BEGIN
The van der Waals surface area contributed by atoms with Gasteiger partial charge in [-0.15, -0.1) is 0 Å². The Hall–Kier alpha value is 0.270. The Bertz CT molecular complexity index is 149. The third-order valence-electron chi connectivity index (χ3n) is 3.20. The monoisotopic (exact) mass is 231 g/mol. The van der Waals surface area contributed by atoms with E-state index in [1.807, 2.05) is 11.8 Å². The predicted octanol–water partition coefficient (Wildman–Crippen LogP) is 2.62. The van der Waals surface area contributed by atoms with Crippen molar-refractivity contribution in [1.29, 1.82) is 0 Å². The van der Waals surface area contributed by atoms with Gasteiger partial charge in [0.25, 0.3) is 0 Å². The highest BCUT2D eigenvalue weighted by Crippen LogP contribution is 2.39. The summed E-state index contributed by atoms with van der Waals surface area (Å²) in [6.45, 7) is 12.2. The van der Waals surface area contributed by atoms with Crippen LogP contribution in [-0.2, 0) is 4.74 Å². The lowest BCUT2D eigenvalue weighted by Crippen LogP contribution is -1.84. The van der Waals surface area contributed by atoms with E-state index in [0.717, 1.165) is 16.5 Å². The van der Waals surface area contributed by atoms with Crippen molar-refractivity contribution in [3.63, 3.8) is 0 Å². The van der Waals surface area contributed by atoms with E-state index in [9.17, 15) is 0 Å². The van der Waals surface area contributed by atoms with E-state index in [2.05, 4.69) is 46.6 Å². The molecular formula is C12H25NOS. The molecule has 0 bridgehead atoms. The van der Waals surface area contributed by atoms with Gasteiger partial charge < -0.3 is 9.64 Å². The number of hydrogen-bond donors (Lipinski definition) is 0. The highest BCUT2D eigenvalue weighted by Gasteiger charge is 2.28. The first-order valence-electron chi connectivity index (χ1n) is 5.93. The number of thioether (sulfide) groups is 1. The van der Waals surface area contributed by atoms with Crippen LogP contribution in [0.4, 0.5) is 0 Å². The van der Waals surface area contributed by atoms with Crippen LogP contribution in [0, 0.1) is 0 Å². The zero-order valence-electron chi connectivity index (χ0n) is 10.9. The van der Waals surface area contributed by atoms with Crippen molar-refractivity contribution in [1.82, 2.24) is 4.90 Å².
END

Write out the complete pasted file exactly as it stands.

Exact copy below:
The van der Waals surface area contributed by atoms with Gasteiger partial charge in [-0.15, -0.1) is 0 Å². The Hall–Kier alpha value is 0.270. The Bertz CT molecular complexity index is 149. The third-order valence-electron chi connectivity index (χ3n) is 3.20. The monoisotopic (exact) mass is 231 g/mol. The van der Waals surface area contributed by atoms with E-state index in [1.807, 2.05) is 11.8 Å². The predicted octanol–water partition coefficient (Wildman–Crippen LogP) is 2.62. The van der Waals surface area contributed by atoms with Crippen molar-refractivity contribution in [1.29, 1.82) is 0 Å². The van der Waals surface area contributed by atoms with Gasteiger partial charge in [0.25, 0.3) is 0 Å². The highest BCUT2D eigenvalue weighted by Crippen LogP contribution is 2.39. The summed E-state index contributed by atoms with van der Waals surface area (Å²) in [6.45, 7) is 12.2. The van der Waals surface area contributed by atoms with Crippen LogP contribution in [-0.2, 0) is 4.74 Å². The lowest BCUT2D eigenvalue weighted by Crippen LogP contribution is -1.84. The van der Waals surface area contributed by atoms with E-state index in [0.717, 1.165) is 16.5 Å². The van der Waals surface area contributed by atoms with Crippen molar-refractivity contribution in [3.63, 3.8) is 0 Å². The van der Waals surface area contributed by atoms with E-state index in [9.17, 15) is 0 Å². The van der Waals surface area contributed by atoms with E-state index in [2.05, 4.69) is 46.6 Å². The molecular formula is C12H25NOS. The molecule has 0 bridgehead atoms. The van der Waals surface area contributed by atoms with Gasteiger partial charge < -0.3 is 9.64 Å². The number of hydrogen-bond donors (Lipinski definition) is 0. The highest BCUT2D eigenvalue weighted by Gasteiger charge is 2.28. The first-order valence-electron chi connectivity index (χ1n) is 5.93. The number of thioether (sulfide) groups is 1. The van der Waals surface area contributed by atoms with Crippen LogP contribution in [0.4, 0.5) is 0 Å². The van der Waals surface area contributed by atoms with Crippen LogP contribution in [0, 0.1) is 0 Å². The zero-order valence-electron chi connectivity index (χ0n) is 10.9. The van der Waals surface area contributed by atoms with Crippen molar-refractivity contribution in [1.82, 2.24) is 4.90 Å².